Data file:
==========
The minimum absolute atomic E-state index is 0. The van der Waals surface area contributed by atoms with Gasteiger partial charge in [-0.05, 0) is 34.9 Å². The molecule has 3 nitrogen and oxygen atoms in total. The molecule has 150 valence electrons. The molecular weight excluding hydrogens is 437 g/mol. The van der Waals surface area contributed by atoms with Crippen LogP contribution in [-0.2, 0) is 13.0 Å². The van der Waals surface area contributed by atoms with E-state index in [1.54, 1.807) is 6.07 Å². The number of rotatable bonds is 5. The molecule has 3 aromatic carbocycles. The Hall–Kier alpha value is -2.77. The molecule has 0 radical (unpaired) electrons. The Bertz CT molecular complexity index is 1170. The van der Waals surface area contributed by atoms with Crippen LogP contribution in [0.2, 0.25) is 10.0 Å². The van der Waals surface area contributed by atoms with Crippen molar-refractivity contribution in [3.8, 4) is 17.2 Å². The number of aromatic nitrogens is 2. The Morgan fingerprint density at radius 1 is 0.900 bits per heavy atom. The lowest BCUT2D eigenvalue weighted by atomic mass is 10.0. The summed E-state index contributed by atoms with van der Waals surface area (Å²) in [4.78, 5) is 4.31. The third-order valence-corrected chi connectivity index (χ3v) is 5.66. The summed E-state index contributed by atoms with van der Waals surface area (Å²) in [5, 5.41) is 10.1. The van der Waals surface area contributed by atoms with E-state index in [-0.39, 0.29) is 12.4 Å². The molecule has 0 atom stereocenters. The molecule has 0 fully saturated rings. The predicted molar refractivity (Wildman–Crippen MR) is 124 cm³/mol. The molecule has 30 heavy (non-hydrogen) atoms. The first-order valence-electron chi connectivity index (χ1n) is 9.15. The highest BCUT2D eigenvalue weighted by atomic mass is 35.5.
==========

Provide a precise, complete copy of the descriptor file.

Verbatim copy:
The minimum absolute atomic E-state index is 0. The van der Waals surface area contributed by atoms with Gasteiger partial charge in [-0.05, 0) is 34.9 Å². The molecule has 3 nitrogen and oxygen atoms in total. The molecule has 150 valence electrons. The molecular weight excluding hydrogens is 437 g/mol. The van der Waals surface area contributed by atoms with Crippen LogP contribution in [-0.2, 0) is 13.0 Å². The van der Waals surface area contributed by atoms with E-state index in [1.54, 1.807) is 6.07 Å². The number of rotatable bonds is 5. The molecule has 3 aromatic carbocycles. The Hall–Kier alpha value is -2.77. The molecule has 0 radical (unpaired) electrons. The Bertz CT molecular complexity index is 1170. The van der Waals surface area contributed by atoms with Crippen LogP contribution in [0.2, 0.25) is 10.0 Å². The van der Waals surface area contributed by atoms with Crippen molar-refractivity contribution in [3.8, 4) is 17.2 Å². The number of aromatic nitrogens is 2. The Morgan fingerprint density at radius 1 is 0.900 bits per heavy atom. The lowest BCUT2D eigenvalue weighted by atomic mass is 10.0. The summed E-state index contributed by atoms with van der Waals surface area (Å²) in [4.78, 5) is 4.31. The third-order valence-corrected chi connectivity index (χ3v) is 5.66. The summed E-state index contributed by atoms with van der Waals surface area (Å²) in [5, 5.41) is 10.1. The van der Waals surface area contributed by atoms with E-state index in [-0.39, 0.29) is 12.4 Å². The molecule has 0 atom stereocenters. The molecule has 0 fully saturated rings. The predicted molar refractivity (Wildman–Crippen MR) is 124 cm³/mol. The molecule has 30 heavy (non-hydrogen) atoms. The first-order valence-electron chi connectivity index (χ1n) is 9.15. The highest BCUT2D eigenvalue weighted by atomic mass is 35.5.